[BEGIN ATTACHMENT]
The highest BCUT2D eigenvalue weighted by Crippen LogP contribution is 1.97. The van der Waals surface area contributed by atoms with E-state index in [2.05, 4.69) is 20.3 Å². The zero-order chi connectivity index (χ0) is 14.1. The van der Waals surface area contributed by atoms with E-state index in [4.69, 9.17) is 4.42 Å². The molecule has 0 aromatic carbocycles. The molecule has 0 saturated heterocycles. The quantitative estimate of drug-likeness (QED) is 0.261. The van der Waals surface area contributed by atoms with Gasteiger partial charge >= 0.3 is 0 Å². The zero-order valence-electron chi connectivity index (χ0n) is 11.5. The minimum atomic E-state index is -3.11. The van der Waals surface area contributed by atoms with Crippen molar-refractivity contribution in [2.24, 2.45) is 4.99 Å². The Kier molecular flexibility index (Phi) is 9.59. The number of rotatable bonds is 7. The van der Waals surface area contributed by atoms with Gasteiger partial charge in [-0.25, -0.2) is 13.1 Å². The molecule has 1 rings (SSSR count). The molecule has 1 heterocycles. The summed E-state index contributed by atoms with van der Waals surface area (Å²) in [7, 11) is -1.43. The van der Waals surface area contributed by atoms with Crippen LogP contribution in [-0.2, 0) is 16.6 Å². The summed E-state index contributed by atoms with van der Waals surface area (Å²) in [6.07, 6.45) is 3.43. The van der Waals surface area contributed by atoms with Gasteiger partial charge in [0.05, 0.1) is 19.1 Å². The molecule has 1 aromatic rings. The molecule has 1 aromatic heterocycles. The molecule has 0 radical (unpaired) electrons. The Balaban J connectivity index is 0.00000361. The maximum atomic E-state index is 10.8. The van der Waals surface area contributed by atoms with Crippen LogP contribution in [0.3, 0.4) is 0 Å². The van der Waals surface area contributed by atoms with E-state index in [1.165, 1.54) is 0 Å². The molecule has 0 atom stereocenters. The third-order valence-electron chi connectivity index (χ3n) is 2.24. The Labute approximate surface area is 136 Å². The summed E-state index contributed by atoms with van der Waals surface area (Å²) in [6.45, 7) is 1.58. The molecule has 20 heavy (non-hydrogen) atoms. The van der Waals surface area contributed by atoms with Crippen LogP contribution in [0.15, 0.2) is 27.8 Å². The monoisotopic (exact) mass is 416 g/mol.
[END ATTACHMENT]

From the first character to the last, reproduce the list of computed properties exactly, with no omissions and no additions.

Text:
The highest BCUT2D eigenvalue weighted by Crippen LogP contribution is 1.97. The van der Waals surface area contributed by atoms with E-state index in [2.05, 4.69) is 20.3 Å². The zero-order chi connectivity index (χ0) is 14.1. The van der Waals surface area contributed by atoms with E-state index in [4.69, 9.17) is 4.42 Å². The molecule has 0 aromatic carbocycles. The molecule has 0 saturated heterocycles. The quantitative estimate of drug-likeness (QED) is 0.261. The van der Waals surface area contributed by atoms with Gasteiger partial charge >= 0.3 is 0 Å². The zero-order valence-electron chi connectivity index (χ0n) is 11.5. The minimum atomic E-state index is -3.11. The van der Waals surface area contributed by atoms with Crippen molar-refractivity contribution in [2.24, 2.45) is 4.99 Å². The Kier molecular flexibility index (Phi) is 9.59. The number of rotatable bonds is 7. The van der Waals surface area contributed by atoms with Gasteiger partial charge in [-0.25, -0.2) is 13.1 Å². The molecule has 1 rings (SSSR count). The molecule has 1 heterocycles. The summed E-state index contributed by atoms with van der Waals surface area (Å²) in [7, 11) is -1.43. The van der Waals surface area contributed by atoms with Crippen LogP contribution in [-0.2, 0) is 16.6 Å². The summed E-state index contributed by atoms with van der Waals surface area (Å²) in [6.07, 6.45) is 3.43. The van der Waals surface area contributed by atoms with Gasteiger partial charge in [0.05, 0.1) is 19.1 Å². The molecule has 1 aromatic rings. The molecule has 1 aromatic heterocycles. The molecule has 0 radical (unpaired) electrons. The Balaban J connectivity index is 0.00000361. The maximum atomic E-state index is 10.8. The van der Waals surface area contributed by atoms with Crippen LogP contribution in [0.3, 0.4) is 0 Å². The van der Waals surface area contributed by atoms with E-state index in [1.165, 1.54) is 0 Å². The molecule has 0 atom stereocenters. The third-order valence-electron chi connectivity index (χ3n) is 2.24. The Labute approximate surface area is 136 Å². The summed E-state index contributed by atoms with van der Waals surface area (Å²) in [6.45, 7) is 1.58. The molecule has 20 heavy (non-hydrogen) atoms. The van der Waals surface area contributed by atoms with Crippen LogP contribution in [0.15, 0.2) is 27.8 Å². The monoisotopic (exact) mass is 416 g/mol.